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Deep neural networks for human microRNA precursor detection

Abstract

Background

MicroRNAs (miRNAs) play important roles in a variety of biological processes by regulating gene expression at the post-transcriptional level. So, the discovery of new miRNAs has become a popular task in biological research. Since the experimental identification of miRNAs is time-consuming, many computational tools have been developed to identify miRNA precursor (pre-miRNA). Most of these computation methods are based on traditional machine learning methods and their performance depends heavily on the selected features which are usually determined by domain experts. To develop easily implemented methods with better performance, we investigated different deep learning architectures for the pre-miRNAs identification.

Results

In this work, we applied convolution neural networks (CNN) and recurrent neural networks (RNN) to predict human pre-miRNAs. We combined the sequences with the predicted secondary structures of pre-miRNAs as input features of our models, avoiding the feature extraction and selection process by hand. The models were easily trained on the training dataset with low generalization error, and therefore had satisfactory performance on the test dataset. The prediction results on the same benchmark dataset showed that our models outperformed or were highly comparable to other state-of-the-art methods in this area. Furthermore, our CNN model trained on human dataset had high prediction accuracy on data from other species.

Conclusions

Deep neural networks (DNN) could be utilized for the human pre-miRNAs detection with high performance. Complex features of RNA sequences could be automatically extracted by CNN and RNN, which were used for the pre-miRNAs prediction. Through proper regularization, our deep learning models, although trained on comparatively small dataset, had strong generalization ability.

Background

MiRNAs play import roles in gene expression and regulation and are considered to be important factors involved in many human diseases, e.g. cancer, vascular diseases or inflammation [1,2,3]. The biogenesis of miRNAs starts with the transcription of miRNA genes which forms primary miRNA hairpins (pri-miRNA). Then the pri-miRNAs were cleaved in the nucleus by RNase III enzyme Drosha, producing pre-miRNAs [4]. In an alternative pathway for miRNAs biogenesis, the pre-miRNA is from branched introns which are cleaved by debranching enzyme DBR1 [5, 6]. After transportation to cytosol by Exportin-5, pre-miRNAs are further processed into small RNAs duplexes by another RNase III enzyme Dicer [7, 8]. Finally, the duplex loads into the silencing complex, wherein most cases one strand is preferentially retained (mature miRNA), while the other strand is degraded [9].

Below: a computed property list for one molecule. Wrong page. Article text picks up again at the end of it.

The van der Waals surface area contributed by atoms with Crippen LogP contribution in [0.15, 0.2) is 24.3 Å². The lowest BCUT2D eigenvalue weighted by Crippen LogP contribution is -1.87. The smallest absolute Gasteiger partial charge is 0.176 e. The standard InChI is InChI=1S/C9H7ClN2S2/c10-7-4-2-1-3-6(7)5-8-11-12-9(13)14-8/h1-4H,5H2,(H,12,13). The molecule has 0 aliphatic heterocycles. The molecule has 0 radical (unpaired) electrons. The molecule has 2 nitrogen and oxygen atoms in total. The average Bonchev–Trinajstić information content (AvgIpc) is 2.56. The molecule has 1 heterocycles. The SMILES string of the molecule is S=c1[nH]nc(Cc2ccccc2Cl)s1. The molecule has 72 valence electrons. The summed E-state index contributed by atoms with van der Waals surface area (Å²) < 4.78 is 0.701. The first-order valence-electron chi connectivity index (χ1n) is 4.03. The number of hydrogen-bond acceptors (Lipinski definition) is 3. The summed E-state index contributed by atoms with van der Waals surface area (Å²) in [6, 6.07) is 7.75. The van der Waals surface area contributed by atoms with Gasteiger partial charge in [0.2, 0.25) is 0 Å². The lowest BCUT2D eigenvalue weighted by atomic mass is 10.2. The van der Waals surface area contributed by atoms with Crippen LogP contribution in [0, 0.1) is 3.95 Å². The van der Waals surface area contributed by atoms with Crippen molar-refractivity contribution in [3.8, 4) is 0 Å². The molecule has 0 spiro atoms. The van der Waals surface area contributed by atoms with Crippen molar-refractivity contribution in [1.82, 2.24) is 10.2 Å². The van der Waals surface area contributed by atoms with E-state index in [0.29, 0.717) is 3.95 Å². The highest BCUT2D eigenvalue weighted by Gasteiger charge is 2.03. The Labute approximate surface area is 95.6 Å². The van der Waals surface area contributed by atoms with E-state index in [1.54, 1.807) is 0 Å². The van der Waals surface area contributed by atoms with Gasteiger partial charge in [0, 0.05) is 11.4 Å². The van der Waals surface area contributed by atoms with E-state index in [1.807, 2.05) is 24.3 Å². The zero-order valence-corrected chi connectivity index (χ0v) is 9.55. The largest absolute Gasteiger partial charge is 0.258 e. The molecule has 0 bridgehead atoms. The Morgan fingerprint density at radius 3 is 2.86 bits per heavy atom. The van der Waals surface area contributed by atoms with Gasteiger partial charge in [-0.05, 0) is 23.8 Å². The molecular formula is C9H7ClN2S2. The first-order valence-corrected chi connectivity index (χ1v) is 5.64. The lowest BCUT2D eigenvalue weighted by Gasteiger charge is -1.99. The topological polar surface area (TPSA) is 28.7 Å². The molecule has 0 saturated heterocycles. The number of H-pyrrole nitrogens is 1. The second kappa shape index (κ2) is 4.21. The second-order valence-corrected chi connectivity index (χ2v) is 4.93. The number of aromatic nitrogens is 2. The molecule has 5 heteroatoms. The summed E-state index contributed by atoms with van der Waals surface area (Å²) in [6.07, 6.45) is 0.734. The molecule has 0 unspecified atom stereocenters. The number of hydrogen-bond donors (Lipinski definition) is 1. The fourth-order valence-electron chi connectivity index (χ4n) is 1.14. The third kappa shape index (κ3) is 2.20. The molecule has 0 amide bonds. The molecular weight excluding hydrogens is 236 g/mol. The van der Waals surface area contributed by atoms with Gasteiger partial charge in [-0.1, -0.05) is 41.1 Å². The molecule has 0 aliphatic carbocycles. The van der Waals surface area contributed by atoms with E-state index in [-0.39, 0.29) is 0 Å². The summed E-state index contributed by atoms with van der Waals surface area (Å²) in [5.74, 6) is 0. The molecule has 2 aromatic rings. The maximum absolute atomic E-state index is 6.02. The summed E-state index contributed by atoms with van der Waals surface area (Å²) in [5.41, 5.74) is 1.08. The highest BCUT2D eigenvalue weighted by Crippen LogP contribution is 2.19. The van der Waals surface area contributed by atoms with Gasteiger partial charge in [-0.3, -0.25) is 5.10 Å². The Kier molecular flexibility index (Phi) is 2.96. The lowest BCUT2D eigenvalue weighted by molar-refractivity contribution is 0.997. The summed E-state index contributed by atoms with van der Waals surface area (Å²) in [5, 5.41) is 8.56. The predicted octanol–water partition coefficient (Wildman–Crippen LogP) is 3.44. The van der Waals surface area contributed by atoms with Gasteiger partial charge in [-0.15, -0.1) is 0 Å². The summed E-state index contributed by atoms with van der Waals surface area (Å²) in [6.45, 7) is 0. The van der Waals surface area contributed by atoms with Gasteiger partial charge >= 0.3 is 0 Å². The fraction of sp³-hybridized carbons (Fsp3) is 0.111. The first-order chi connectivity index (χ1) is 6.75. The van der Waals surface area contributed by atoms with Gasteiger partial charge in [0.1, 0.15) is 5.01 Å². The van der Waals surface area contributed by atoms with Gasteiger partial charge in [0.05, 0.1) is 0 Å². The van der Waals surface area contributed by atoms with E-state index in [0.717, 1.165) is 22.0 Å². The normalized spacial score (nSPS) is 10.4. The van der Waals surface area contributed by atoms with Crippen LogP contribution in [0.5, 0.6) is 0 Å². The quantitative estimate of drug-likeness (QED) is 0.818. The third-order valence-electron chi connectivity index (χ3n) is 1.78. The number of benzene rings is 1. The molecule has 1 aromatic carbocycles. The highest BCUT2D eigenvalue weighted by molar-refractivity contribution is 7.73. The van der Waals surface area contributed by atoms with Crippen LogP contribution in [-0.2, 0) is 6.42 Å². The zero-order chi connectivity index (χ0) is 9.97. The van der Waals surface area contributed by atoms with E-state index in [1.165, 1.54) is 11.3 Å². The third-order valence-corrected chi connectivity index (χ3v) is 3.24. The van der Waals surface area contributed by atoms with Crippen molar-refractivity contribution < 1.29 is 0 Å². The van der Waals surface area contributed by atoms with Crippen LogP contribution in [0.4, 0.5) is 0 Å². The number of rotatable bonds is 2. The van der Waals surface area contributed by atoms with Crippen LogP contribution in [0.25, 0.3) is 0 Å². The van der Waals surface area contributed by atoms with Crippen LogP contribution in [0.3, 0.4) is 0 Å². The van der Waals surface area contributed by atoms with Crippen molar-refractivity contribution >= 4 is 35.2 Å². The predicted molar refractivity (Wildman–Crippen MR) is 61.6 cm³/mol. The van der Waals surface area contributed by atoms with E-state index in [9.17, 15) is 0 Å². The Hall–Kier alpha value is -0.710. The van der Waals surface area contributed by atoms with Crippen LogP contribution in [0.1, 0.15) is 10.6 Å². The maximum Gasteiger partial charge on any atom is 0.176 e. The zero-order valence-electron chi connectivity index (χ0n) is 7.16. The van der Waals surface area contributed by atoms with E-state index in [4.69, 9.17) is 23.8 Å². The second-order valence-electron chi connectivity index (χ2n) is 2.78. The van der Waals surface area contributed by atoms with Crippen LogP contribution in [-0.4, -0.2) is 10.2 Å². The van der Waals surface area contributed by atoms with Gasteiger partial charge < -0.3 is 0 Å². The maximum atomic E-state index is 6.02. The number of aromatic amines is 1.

MiRNAs can be detected using experimental methods such as quantitative real-time PCR (qPCR), microarray and deep sequencing technologies [10,11,12]. All the experimental methods suffer from low specificity which needs extensive normalization. Furthermore, both qPCR and microarray can only detect known miRNAs since the primers for qPCR and the short sequences on microarray need to be predesigned [13].

Due to the difficulty of discovery of new miRNAs from a genome by existing experiment techniques, many ab initio computational methods have been developed [11]. Most of these classifiers which utilize machine learning algorithms such as support vector machines (SVM), are based on the carefully selected characteristics of pre-miRNAs [14,15,16,17,18]. The hand-crafted features of pre-miRNAs are the most important factors for the performance of the classifiers and therefore are generally developed by domain experts [19].

CNN and RNN, the two main types of DNN architectures, have shown great success in image recognition and natural language processing [20,21,22]. CNN is a kind of feedforward neural networks which contains both convolution and activation computations. It is one of the representative algorithms of deep learning, which can automatically learn features from raw input features [23]. The convolution layer, consisting of a combination of linear convolution operation and nonlinear activation function, is usually followed by a pooling layer which provides a typical down-sampling operation such as max pooling [24]. Through using multiple convolution and pooling layers, CNN models can learn patterns from low to high level in the training dataset [25].

Much as CNN is born for processing a grid of values such as image, RNN is specialized for processing sequential data [22]. One of the most popular RNN layers used in practical applications is called long short-term memory (LSTM) layer [26]. In a common LSTM unit, there are three gates (an input gate, an output gate and a forget gate) controlling the flow of information along the sequence. Thus, LSTM networks can identify patterns, which may be separated by large gaps, along a sequence [27].

Lots of CNN and RNN architectures have been developed to address biological problems and shown to be successful especially in biomedical imaging processing [28,29,30,31]. Here we designed, trained and evaluated the CNN and RNN models to identify human pre-miRNAs. The results showed that our proposed models outperformed or were highly comparable with other state-of-the-art classification models and also had good generalization ability on the data from other species. Furthermore, the only information used in our models is the sequence combined with the secondary structure of pre-miRNAs. Our methods can learn automatically the patterns in the sequences avoiding the hand-crafted selection of features by domain experts, and therefore can be easily implemented and generalized to a wide range of similar problems. To the best of our knowledge, we are the first to apply CNN and RNN to identify human pre-miRNAs without the need for feature engineering.